[27] We present results for the 1989–1998 IMPROVE data in the form of monthly frequencies for Asian fine dust presence and monthly distributions of fine dust concentrations for selected groups of sites. For the eastern Pacific basin we show the low and high frequency estimates; for clarity, all other sites' frequencies reported here are the low end of the frequency ranges (i.e., the more stringent definition). We offer tentative explanations and interpretations of the patterns in the data for each group. As this is an exploratory look at a very large data set, we emphasize that we are confident of the general patterns of these results but strongly caution against over-interpretation of individual site's results or drawing strong inferences from single data points. While we believe that most Asian dust events are somewhat temporally smoothed in transit across the Pacific, and thus these data are representative of “typical” dust events, the IMPROVE samples actually represent 24-hour integration (72-hour at Mauna Loa), so that dust concentration variation within events is unknown, as are instantaneous peak dust concentrations.

4.1. Northeastern Pacific Basin

[28] Figures 7 and 8 show, respectively, our calculated frequency of Asian dust and the distribution of dust mass by month from the decade of IMPROVE data analyzed.

Figure 8.

Monthly concentration of Asian fine dust for selected IMPROVE sites around the northeast Pacific basin. Mauna Loa data are from MALO1 3-day continuous samples.

4.2. Hawaii

[29] Mauna Loa, at 3499-m elevation shows the “conventional” springtime pattern as previously reported [Harris and Kahl, 1990; Holmes and Zoller, 1996; Perry et al., 1999] and discussed above. Haleakala, situated at a modest 1158 m elevation shows the same temporal pattern, but at much lower frequencies across all months. The general seasonal pattern is consistent with processes described by Merrill et al. [1997]. We believe that the difference between these Hawaiian sites reflects a different frequency of Asian air mass exposure due to the fact that Haleakala is generally below, and Mauna Loa generally above, the persistent Trade Wind inversion. Situated near the Tropic of Cancer, Hawaii is generally isolated from midlatitude Asian sources by being within the zone of tropical easterly circulation, but from December to May the tropical wind bands are displaced to the south of Hawaii and strong westerly circulation can reach the islands to deliver Asian aerosols, especially at elevated Mauna Loa. The seasonality of tropical Pacific exposure to Asian aerosols is not unique to Hawaii; rather, the Hawaii data provide confirmation and context for other anecdotal observations such as reported for Eniwetok Atoll by Duce et al. [1980].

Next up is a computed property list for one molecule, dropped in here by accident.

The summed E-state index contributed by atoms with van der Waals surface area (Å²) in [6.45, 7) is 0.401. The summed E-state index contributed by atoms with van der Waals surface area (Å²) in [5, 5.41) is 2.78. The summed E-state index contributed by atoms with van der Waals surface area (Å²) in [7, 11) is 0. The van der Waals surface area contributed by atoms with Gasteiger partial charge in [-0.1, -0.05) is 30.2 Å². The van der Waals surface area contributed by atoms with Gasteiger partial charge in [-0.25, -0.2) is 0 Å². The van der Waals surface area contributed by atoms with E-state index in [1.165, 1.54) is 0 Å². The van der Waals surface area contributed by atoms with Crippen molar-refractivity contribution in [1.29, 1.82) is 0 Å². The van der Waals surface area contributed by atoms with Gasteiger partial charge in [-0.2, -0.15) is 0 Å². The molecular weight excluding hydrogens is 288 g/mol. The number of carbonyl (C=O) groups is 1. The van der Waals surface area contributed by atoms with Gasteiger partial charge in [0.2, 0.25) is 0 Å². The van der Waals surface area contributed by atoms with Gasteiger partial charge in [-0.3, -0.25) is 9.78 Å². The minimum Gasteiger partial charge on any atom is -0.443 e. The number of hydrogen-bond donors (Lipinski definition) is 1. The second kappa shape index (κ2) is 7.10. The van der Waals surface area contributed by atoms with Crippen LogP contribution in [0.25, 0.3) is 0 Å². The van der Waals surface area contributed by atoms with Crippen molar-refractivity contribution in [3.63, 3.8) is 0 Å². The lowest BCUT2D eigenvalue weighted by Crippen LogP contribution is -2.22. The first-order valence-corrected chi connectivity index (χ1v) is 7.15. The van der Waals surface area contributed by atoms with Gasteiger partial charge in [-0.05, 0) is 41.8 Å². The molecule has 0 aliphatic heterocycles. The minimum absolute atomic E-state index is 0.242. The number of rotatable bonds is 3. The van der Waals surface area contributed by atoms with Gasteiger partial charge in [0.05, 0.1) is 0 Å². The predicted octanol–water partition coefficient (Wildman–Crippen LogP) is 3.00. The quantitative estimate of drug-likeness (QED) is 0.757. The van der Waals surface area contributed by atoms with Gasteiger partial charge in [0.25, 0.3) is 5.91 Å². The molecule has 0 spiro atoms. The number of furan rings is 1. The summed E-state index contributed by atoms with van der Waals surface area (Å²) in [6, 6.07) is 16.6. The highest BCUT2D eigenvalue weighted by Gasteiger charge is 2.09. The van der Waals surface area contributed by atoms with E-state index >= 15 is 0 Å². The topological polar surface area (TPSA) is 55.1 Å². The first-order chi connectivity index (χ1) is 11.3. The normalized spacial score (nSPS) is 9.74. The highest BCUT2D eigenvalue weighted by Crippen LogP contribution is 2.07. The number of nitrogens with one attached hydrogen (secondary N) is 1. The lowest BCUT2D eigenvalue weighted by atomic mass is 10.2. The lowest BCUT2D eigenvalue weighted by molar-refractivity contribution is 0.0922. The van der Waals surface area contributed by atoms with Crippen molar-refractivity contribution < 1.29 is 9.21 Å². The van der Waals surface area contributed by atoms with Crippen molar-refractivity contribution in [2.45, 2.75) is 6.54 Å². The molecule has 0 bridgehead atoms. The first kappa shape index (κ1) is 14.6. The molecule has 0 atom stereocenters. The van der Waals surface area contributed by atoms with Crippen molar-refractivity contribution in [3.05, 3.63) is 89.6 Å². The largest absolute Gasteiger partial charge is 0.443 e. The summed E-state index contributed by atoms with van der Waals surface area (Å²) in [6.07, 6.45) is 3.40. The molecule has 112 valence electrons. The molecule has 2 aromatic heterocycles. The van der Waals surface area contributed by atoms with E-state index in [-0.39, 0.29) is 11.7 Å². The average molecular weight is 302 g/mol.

4.3. Alaska

[30] Denali, located at low altitude (128 m) on the northern slope of the Alaska range near Mt. McKinley, exhibits a temporal pattern much like that at Mauna Loa. Lacking additional subarctic sites for comparison, we cannot distinguish between horizontal and vertical gradients as factors in the seasonality of the Denali data, however the pattern is consistent with the reported south-north increase in seasonality of aerosol loading in Alaska [Polissar et al., 1998].

4.4. California, Oregon and Washington

[31] In California, Oregon and Washington the larger number of sites available for study helps fill out the picture. The midlatitude Pacific coast sites exhibit very strong altitude sensitivity.

[32] For example, Point Reyes, California, is on the coastline just north of San Francisco, near sea level but protected from the local aerosols generated in the surf/coastal dune zone by a low ridge. While such a site might seem ideal for detecting transoceanic transport, in fact, our results suggest that it is effectively isolated from the free tropospheric transport zone except for sporadic contact during spring and fall. We believe this is due to Point Reyes being generally immersed in the stable marine layer that regularly overlies the cold California Current (see section 4.6).

[33] The picture of persistent Asian effect is very obvious at the higher Western Cordillera sites (Crater Lake in southern Oregon, Lassen in northern California, and Bliss in central California near Lake Tahoe, a span of nearly 500 km).

[34] There appears to be commonality of source for all these sites despite the frequency differences. Not only do the dust events share a common chemistry (set by the selection criteria), they also have a common distribution of concentrations, suggesting that location is relatively unimportant in dilution of the material. We interpret this structure in the data to suggest an “air mass” source and to effectively preclude a single North American source as an explanation for these data.

4.5. Continental Transect